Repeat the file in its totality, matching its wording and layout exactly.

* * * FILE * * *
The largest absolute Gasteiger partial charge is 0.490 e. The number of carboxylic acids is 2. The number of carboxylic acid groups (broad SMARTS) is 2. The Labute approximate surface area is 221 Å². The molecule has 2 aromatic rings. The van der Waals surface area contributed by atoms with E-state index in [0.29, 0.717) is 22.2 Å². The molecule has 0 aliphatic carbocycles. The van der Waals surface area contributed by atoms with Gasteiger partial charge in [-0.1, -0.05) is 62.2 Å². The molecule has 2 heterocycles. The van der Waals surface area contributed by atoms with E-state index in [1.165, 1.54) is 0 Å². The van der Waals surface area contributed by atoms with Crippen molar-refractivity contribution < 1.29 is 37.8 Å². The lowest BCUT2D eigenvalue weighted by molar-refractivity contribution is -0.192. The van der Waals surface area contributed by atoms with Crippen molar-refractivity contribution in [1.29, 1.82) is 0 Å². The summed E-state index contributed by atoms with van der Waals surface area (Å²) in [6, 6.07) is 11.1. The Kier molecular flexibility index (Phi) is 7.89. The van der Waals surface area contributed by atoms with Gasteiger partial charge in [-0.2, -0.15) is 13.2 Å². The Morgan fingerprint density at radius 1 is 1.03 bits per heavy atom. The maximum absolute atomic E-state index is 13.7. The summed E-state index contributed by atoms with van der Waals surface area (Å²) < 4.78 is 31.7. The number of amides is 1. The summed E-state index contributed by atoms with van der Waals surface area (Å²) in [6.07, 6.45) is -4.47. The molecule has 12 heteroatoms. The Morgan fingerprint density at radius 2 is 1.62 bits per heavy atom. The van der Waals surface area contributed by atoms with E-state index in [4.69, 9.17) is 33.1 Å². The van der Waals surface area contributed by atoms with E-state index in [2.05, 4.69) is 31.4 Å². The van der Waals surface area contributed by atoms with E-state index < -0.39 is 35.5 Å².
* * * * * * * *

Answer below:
The largest absolute Gasteiger partial charge is 0.490 e. The number of carboxylic acids is 2. The number of carboxylic acid groups (broad SMARTS) is 2. The Labute approximate surface area is 221 Å². The molecule has 2 aromatic rings. The van der Waals surface area contributed by atoms with E-state index in [0.29, 0.717) is 22.2 Å². The molecule has 0 aliphatic carbocycles. The van der Waals surface area contributed by atoms with Gasteiger partial charge in [-0.1, -0.05) is 62.2 Å². The molecule has 2 heterocycles. The van der Waals surface area contributed by atoms with E-state index in [1.165, 1.54) is 0 Å². The van der Waals surface area contributed by atoms with Crippen molar-refractivity contribution < 1.29 is 37.8 Å². The lowest BCUT2D eigenvalue weighted by molar-refractivity contribution is -0.192. The van der Waals surface area contributed by atoms with Crippen molar-refractivity contribution in [1.29, 1.82) is 0 Å². The summed E-state index contributed by atoms with van der Waals surface area (Å²) in [6, 6.07) is 11.1. The Kier molecular flexibility index (Phi) is 7.89. The van der Waals surface area contributed by atoms with Gasteiger partial charge in [-0.2, -0.15) is 13.2 Å². The Morgan fingerprint density at radius 1 is 1.03 bits per heavy atom. The maximum absolute atomic E-state index is 13.7. The summed E-state index contributed by atoms with van der Waals surface area (Å²) < 4.78 is 31.7. The number of amides is 1. The summed E-state index contributed by atoms with van der Waals surface area (Å²) in [6.07, 6.45) is -4.47. The molecule has 12 heteroatoms. The Morgan fingerprint density at radius 2 is 1.62 bits per heavy atom. The van der Waals surface area contributed by atoms with E-state index in [4.69, 9.17) is 33.1 Å². The van der Waals surface area contributed by atoms with E-state index in [2.05, 4.69) is 31.4 Å². The van der Waals surface area contributed by atoms with E-state index < -0.39 is 35.5 Å².